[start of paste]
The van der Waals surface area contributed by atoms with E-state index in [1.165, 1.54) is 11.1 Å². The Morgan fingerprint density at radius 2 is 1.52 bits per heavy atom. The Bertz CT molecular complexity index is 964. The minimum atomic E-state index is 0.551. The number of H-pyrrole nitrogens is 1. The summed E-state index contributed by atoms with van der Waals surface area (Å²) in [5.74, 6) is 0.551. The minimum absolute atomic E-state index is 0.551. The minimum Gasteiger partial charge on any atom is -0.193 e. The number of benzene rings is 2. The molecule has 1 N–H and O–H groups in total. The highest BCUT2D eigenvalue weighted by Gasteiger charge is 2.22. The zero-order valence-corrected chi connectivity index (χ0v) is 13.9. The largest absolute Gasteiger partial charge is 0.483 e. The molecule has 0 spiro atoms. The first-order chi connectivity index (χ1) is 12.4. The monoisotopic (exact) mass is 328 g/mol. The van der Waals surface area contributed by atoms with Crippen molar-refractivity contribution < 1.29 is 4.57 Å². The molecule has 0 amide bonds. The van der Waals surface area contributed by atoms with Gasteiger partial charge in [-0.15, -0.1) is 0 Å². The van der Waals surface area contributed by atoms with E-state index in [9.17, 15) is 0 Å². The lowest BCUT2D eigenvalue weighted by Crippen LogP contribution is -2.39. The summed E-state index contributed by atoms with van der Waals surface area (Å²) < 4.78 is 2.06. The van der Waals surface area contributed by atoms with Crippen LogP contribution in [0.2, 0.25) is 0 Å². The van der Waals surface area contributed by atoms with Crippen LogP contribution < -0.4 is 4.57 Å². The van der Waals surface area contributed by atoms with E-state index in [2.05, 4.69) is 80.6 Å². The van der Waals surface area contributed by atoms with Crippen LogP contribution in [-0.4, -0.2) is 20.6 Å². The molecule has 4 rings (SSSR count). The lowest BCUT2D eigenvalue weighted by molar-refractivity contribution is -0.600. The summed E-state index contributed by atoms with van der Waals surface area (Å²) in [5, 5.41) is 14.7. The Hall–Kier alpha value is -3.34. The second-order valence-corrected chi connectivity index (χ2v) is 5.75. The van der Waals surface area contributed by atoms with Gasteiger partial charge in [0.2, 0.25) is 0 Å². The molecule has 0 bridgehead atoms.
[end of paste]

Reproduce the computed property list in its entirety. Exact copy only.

The van der Waals surface area contributed by atoms with E-state index in [1.165, 1.54) is 11.1 Å². The Morgan fingerprint density at radius 2 is 1.52 bits per heavy atom. The Bertz CT molecular complexity index is 964. The minimum atomic E-state index is 0.551. The number of H-pyrrole nitrogens is 1. The summed E-state index contributed by atoms with van der Waals surface area (Å²) in [5.74, 6) is 0.551. The minimum absolute atomic E-state index is 0.551. The minimum Gasteiger partial charge on any atom is -0.193 e. The number of benzene rings is 2. The molecule has 1 N–H and O–H groups in total. The highest BCUT2D eigenvalue weighted by Gasteiger charge is 2.22. The zero-order valence-corrected chi connectivity index (χ0v) is 13.9. The largest absolute Gasteiger partial charge is 0.483 e. The molecule has 0 spiro atoms. The first-order chi connectivity index (χ1) is 12.4. The monoisotopic (exact) mass is 328 g/mol. The van der Waals surface area contributed by atoms with Crippen molar-refractivity contribution < 1.29 is 4.57 Å². The molecule has 0 amide bonds. The van der Waals surface area contributed by atoms with Gasteiger partial charge in [-0.15, -0.1) is 0 Å². The van der Waals surface area contributed by atoms with E-state index in [9.17, 15) is 0 Å². The lowest BCUT2D eigenvalue weighted by Crippen LogP contribution is -2.39. The summed E-state index contributed by atoms with van der Waals surface area (Å²) < 4.78 is 2.06. The van der Waals surface area contributed by atoms with Crippen LogP contribution in [0.2, 0.25) is 0 Å². The van der Waals surface area contributed by atoms with Crippen LogP contribution < -0.4 is 4.57 Å². The van der Waals surface area contributed by atoms with E-state index in [2.05, 4.69) is 80.6 Å². The van der Waals surface area contributed by atoms with Crippen LogP contribution in [-0.4, -0.2) is 20.6 Å². The molecule has 4 rings (SSSR count). The lowest BCUT2D eigenvalue weighted by molar-refractivity contribution is -0.600. The summed E-state index contributed by atoms with van der Waals surface area (Å²) in [5, 5.41) is 14.7. The Hall–Kier alpha value is -3.34. The second-order valence-corrected chi connectivity index (χ2v) is 5.75. The van der Waals surface area contributed by atoms with Gasteiger partial charge in [0.2, 0.25) is 0 Å². The molecule has 0 bridgehead atoms.